Seasonal Adaptation of a Northern Hemisphere Insect to the Southern Hemisphere
Author: HAMLIN, JOHN C.
Source: Journal of Economic Entomology, Volume 16, Number 5, October 1923 , pp. 420-423(4)
Publisher: Entomological Society of America
Abstract:Melitara junctolineella Hulst (Order Lepidoptera, Family Pyralidae), one of the several insects introduced into Australia in connection with the attempt biologically to control the prickly-pear pest, is indigenous to North America. In southern Texas it produces two generations annually. Its brood adjustment to seasons was upset by departure from our winter and immediate entry into the summer of the Southern Hemisphere. During the period it has been accomplishing its swing-over to the opposite seasons of Australia three generations have been produced in sixteen months. Complete adjustment to the Australian seasons has not yet obtained but observations indicate that in its ultimate adaptation to the opposite seasons it will have three broods yearly.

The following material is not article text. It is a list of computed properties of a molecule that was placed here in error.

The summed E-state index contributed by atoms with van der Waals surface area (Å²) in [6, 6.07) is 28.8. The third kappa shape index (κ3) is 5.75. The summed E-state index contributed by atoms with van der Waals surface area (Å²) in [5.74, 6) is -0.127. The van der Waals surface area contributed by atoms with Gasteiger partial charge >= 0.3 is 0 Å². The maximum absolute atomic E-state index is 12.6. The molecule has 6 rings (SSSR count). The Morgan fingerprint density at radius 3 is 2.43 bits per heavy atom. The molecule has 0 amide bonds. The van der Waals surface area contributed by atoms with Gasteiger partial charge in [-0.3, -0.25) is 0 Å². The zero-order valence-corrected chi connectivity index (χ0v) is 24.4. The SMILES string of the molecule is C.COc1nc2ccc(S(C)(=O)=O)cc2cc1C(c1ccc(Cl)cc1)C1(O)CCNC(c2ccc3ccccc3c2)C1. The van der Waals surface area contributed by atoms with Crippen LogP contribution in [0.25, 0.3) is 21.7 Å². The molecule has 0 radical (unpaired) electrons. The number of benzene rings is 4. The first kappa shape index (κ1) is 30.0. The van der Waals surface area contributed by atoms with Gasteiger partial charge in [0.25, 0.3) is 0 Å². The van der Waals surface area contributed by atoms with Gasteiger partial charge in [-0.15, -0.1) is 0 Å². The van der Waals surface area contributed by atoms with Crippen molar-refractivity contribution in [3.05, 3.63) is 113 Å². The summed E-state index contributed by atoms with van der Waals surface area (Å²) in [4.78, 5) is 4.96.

Document Type: Research Article
Publication date: 1923-10-01
- Journal of Economic Entomology is published bimonthly in February, April, June, August, October, and December. The journal publishes articles on the economic significance of insects and is divided into the following sections: apiculture & social insects; arthropods in relation to plant disease; forum; insecticide resistance and resistance management; ecotoxicology; biological and microbial control; ecology and behavior; sampling and biostatistics; household and structural insects; medical entomology; molecular entomology; veterinary entomology; forest entomology; horticultural entomology; field and forage crops, and small grains; stored-product; commodity treatment and quarantine entomology; and plant resistance. In addition to research papers, Journal of Economic Entomology publishes Letters to the Editor, interpretive articles in a Forum section, Short Communications, Rapid Communications, and Book Reviews.
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